Content validity evidence involves the degree to which the content of the test matches a content domain associated with the construct. For example, a test of the ability to add two-digit numbers should cover the full range of combinations of digits. A test with only one-digit numbers, or only even numbers, would not have good coverage of the content domain. Content related evidence typically involves subject matter experts (SME's) evaluating test items against the test specifications.

Criterion validity evidence involves the correlation between the test and a criterion variable (or variables) taken as representative of the construct. For example, employee selection tests are often validated against measures of job performance. Measures of risk of recidivism among those convicted of a crime can be validated against measures of recidivism. If the test data and criterion data are collected at the same time, this is referred to as concurrent validity evidence. If the test data is collected first in order to predict criterion data collected at a later point in time, then this is referred to as predictive validity evidence.

Construct validity [ edit | edit source ]

Construct validity refers to the totality of evidence about whether a particular operationalization of a construct adequately represents what is intended by theoretical account of the construct being measured. (Demonstrate an element is valid by relating it to another element that is supposedly valid.)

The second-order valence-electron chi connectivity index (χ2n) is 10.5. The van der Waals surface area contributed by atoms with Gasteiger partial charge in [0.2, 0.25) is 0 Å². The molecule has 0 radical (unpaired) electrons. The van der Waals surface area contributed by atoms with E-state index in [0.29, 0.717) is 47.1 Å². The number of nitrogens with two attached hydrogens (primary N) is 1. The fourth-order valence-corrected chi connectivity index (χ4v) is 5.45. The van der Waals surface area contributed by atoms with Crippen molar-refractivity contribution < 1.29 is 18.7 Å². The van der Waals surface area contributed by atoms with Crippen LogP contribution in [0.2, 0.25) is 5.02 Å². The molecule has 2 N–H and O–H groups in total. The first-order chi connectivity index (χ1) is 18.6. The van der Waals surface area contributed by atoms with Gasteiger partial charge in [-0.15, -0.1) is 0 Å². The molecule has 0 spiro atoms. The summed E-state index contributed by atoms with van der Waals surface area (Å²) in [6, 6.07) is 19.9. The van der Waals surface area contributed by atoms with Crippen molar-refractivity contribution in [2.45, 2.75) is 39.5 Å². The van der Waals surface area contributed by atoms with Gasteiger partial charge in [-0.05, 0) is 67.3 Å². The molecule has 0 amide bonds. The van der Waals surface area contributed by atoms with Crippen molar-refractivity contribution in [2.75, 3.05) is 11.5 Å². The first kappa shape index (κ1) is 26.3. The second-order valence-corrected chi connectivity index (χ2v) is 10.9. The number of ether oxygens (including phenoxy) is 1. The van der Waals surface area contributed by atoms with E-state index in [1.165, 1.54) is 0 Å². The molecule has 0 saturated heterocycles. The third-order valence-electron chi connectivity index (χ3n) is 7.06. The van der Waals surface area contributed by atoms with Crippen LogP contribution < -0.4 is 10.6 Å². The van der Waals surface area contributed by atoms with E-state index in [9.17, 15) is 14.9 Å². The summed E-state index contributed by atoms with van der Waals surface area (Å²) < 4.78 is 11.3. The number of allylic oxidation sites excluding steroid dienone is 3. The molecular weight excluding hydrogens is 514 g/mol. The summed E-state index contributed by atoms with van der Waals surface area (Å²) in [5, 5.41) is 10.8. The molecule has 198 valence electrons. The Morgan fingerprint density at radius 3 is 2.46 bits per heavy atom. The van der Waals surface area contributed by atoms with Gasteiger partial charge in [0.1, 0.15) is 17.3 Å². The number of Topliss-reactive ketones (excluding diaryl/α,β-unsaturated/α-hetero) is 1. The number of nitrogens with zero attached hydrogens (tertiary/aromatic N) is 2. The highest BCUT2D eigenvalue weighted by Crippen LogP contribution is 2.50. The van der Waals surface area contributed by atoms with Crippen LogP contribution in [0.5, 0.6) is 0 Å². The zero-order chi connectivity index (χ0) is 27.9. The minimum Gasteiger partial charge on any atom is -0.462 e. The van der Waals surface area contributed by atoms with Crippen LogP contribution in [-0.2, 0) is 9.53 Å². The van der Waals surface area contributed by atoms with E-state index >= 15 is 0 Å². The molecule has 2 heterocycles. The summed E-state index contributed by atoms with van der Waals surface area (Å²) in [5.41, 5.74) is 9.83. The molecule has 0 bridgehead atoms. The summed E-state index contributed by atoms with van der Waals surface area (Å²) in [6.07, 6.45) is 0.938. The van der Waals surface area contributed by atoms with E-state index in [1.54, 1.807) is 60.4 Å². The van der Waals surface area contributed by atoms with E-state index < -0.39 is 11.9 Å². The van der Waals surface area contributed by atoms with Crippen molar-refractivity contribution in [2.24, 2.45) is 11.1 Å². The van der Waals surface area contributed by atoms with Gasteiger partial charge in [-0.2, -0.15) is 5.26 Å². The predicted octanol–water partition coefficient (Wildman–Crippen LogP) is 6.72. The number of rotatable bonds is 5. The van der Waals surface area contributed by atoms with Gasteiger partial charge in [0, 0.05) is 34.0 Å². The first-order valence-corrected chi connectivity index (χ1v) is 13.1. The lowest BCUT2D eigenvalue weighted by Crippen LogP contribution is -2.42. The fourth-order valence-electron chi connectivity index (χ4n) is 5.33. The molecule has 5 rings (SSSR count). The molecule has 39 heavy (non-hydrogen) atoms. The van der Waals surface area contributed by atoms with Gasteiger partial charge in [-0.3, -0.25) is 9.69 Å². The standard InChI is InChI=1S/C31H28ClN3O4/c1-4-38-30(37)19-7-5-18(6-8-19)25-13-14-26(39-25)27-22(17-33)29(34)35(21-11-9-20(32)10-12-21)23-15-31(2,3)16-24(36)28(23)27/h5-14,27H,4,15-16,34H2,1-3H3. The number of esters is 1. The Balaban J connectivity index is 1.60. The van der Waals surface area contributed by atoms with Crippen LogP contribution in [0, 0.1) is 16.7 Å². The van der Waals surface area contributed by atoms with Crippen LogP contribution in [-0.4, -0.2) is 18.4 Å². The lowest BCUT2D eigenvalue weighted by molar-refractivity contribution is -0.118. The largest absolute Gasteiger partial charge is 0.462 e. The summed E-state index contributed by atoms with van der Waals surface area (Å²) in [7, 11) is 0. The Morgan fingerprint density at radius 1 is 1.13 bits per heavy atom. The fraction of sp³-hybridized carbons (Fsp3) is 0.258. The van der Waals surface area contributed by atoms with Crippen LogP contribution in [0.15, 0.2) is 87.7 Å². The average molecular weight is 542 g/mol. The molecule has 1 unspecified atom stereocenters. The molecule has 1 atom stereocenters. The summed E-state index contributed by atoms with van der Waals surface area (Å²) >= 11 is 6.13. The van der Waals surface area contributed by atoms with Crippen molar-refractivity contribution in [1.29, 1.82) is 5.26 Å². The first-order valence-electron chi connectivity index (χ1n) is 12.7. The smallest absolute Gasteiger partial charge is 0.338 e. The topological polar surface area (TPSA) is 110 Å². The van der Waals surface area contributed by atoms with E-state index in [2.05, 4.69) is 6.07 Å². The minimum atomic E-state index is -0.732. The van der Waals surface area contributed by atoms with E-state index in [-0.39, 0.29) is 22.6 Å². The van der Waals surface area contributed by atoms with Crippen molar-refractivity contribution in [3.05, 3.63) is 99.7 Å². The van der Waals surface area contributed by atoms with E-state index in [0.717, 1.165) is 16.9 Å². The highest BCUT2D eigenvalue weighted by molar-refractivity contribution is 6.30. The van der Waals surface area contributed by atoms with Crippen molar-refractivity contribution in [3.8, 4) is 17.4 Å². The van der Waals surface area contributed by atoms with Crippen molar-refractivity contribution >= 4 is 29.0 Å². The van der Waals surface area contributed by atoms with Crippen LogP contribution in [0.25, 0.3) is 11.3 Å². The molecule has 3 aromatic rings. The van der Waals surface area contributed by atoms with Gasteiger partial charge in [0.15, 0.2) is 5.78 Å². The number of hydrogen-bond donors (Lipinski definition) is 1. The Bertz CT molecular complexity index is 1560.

There are two approaches to construct validity- sometimes referred to as 'convergent validity' and 'divergent validity' (or discriminant validity).

Convergent validity [ edit | edit source ]

Convergent validity refers to the degree to which a measure is correlated with other measures that it is theoretically predicted to correlate with.

Discriminant validity [ edit | edit source ]

Discriminant validity describes the degree to which the operationalization does not correlate with other operationalizations that it theoretically should not be correlated with.

Content validity [ edit | edit source ]

Content validity is a non-statistical type of validity that involves “the systematic examination of the test content to determine whether it covers a representative sample of the behaviour domain to be measured” (Anastasi & Urbina, 1997 p. 114).

A test has content validity built into it by careful selection of which items to include (Anastasi & Urbina, 1997). Items are chosen so that they comply with the test specification which is drawn up through a thorough examination of the subject domain. Foxcraft et al. (2004, p. 49) note that by using a panel of experts to review the test specifications and the selection of items the content validity of a test can be improved. The experts will be able to review the items and comment on whether the items cover a representative sample of the behaviour domain.

Representation validity [ edit | edit source ]

Representation validity is also known as translation validity.

Face validity [ edit | edit source ]

Face validity is an estimate of whether a test appears to measure a certain criterion it does not guarantee that the test actually measures phenomena in that domain. Indeed, when a test is subject to faking (malingering), low face validity might make the test more valid.